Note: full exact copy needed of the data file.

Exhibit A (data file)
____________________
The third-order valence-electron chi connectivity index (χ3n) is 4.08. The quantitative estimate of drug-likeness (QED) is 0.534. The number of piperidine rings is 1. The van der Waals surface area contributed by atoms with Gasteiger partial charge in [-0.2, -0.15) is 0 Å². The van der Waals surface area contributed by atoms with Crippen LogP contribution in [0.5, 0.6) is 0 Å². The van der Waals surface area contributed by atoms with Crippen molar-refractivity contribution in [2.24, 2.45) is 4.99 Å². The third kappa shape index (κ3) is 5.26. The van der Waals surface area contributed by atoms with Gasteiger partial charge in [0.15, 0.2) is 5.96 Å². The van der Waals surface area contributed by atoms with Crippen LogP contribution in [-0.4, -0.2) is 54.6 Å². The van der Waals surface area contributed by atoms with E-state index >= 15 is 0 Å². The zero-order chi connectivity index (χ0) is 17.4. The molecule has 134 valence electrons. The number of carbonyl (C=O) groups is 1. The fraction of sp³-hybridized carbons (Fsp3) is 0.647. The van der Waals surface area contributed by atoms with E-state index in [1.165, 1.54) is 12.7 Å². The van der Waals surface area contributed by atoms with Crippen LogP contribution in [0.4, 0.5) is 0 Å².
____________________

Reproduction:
The third-order valence-electron chi connectivity index (χ3n) is 4.08. The quantitative estimate of drug-likeness (QED) is 0.534. The number of piperidine rings is 1. The van der Waals surface area contributed by atoms with Gasteiger partial charge in [-0.2, -0.15) is 0 Å². The van der Waals surface area contributed by atoms with Crippen LogP contribution in [0.5, 0.6) is 0 Å². The van der Waals surface area contributed by atoms with Crippen molar-refractivity contribution in [2.24, 2.45) is 4.99 Å². The third kappa shape index (κ3) is 5.26. The van der Waals surface area contributed by atoms with Gasteiger partial charge in [0.15, 0.2) is 5.96 Å². The van der Waals surface area contributed by atoms with Crippen LogP contribution in [-0.4, -0.2) is 54.6 Å². The van der Waals surface area contributed by atoms with E-state index >= 15 is 0 Å². The zero-order chi connectivity index (χ0) is 17.4. The molecule has 134 valence electrons. The number of carbonyl (C=O) groups is 1. The fraction of sp³-hybridized carbons (Fsp3) is 0.647. The van der Waals surface area contributed by atoms with E-state index in [1.165, 1.54) is 12.7 Å². The van der Waals surface area contributed by atoms with Crippen LogP contribution in [0.4, 0.5) is 0 Å².